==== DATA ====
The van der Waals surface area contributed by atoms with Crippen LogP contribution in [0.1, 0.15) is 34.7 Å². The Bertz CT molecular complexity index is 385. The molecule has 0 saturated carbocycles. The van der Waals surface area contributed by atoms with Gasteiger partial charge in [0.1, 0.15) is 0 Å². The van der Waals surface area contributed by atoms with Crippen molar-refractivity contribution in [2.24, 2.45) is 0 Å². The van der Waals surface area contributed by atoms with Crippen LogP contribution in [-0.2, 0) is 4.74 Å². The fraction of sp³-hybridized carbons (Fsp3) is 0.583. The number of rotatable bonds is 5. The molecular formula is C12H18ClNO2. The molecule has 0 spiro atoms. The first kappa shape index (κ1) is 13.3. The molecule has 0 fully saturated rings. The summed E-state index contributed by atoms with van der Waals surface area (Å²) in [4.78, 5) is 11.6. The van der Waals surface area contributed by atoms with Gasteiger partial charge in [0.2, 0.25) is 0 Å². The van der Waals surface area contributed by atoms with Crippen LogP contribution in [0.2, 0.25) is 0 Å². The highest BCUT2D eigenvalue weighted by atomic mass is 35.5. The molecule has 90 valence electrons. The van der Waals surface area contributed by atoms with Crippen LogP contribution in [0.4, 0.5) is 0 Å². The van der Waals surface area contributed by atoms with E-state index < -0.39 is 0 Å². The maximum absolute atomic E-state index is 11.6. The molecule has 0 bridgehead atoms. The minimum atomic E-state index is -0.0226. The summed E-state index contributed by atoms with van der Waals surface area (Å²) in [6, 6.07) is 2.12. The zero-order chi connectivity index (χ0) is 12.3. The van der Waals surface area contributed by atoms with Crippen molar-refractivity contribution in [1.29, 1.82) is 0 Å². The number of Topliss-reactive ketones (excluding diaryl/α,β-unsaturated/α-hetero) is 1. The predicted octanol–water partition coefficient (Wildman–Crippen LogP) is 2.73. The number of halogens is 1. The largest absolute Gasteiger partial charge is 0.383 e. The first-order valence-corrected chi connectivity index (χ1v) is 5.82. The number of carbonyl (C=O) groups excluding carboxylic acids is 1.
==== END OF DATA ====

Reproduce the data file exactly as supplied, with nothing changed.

The van der Waals surface area contributed by atoms with Crippen LogP contribution in [0.1, 0.15) is 34.7 Å². The Bertz CT molecular complexity index is 385. The molecule has 0 saturated carbocycles. The van der Waals surface area contributed by atoms with Gasteiger partial charge in [0.1, 0.15) is 0 Å². The van der Waals surface area contributed by atoms with Crippen molar-refractivity contribution in [2.24, 2.45) is 0 Å². The van der Waals surface area contributed by atoms with Crippen LogP contribution in [-0.2, 0) is 4.74 Å². The fraction of sp³-hybridized carbons (Fsp3) is 0.583. The number of rotatable bonds is 5. The molecular formula is C12H18ClNO2. The molecule has 0 spiro atoms. The first kappa shape index (κ1) is 13.3. The molecule has 0 fully saturated rings. The summed E-state index contributed by atoms with van der Waals surface area (Å²) in [4.78, 5) is 11.6. The van der Waals surface area contributed by atoms with Gasteiger partial charge in [0.2, 0.25) is 0 Å². The van der Waals surface area contributed by atoms with Crippen LogP contribution in [0.2, 0.25) is 0 Å². The highest BCUT2D eigenvalue weighted by atomic mass is 35.5. The molecule has 90 valence electrons. The van der Waals surface area contributed by atoms with Crippen LogP contribution in [0.4, 0.5) is 0 Å². The van der Waals surface area contributed by atoms with E-state index < -0.39 is 0 Å². The maximum absolute atomic E-state index is 11.6. The molecule has 0 bridgehead atoms. The minimum atomic E-state index is -0.0226. The summed E-state index contributed by atoms with van der Waals surface area (Å²) in [6, 6.07) is 2.12. The zero-order chi connectivity index (χ0) is 12.3. The van der Waals surface area contributed by atoms with Crippen molar-refractivity contribution in [1.29, 1.82) is 0 Å². The number of Topliss-reactive ketones (excluding diaryl/α,β-unsaturated/α-hetero) is 1. The predicted octanol–water partition coefficient (Wildman–Crippen LogP) is 2.73. The number of halogens is 1. The largest absolute Gasteiger partial charge is 0.383 e. The first-order valence-corrected chi connectivity index (χ1v) is 5.82. The number of carbonyl (C=O) groups excluding carboxylic acids is 1.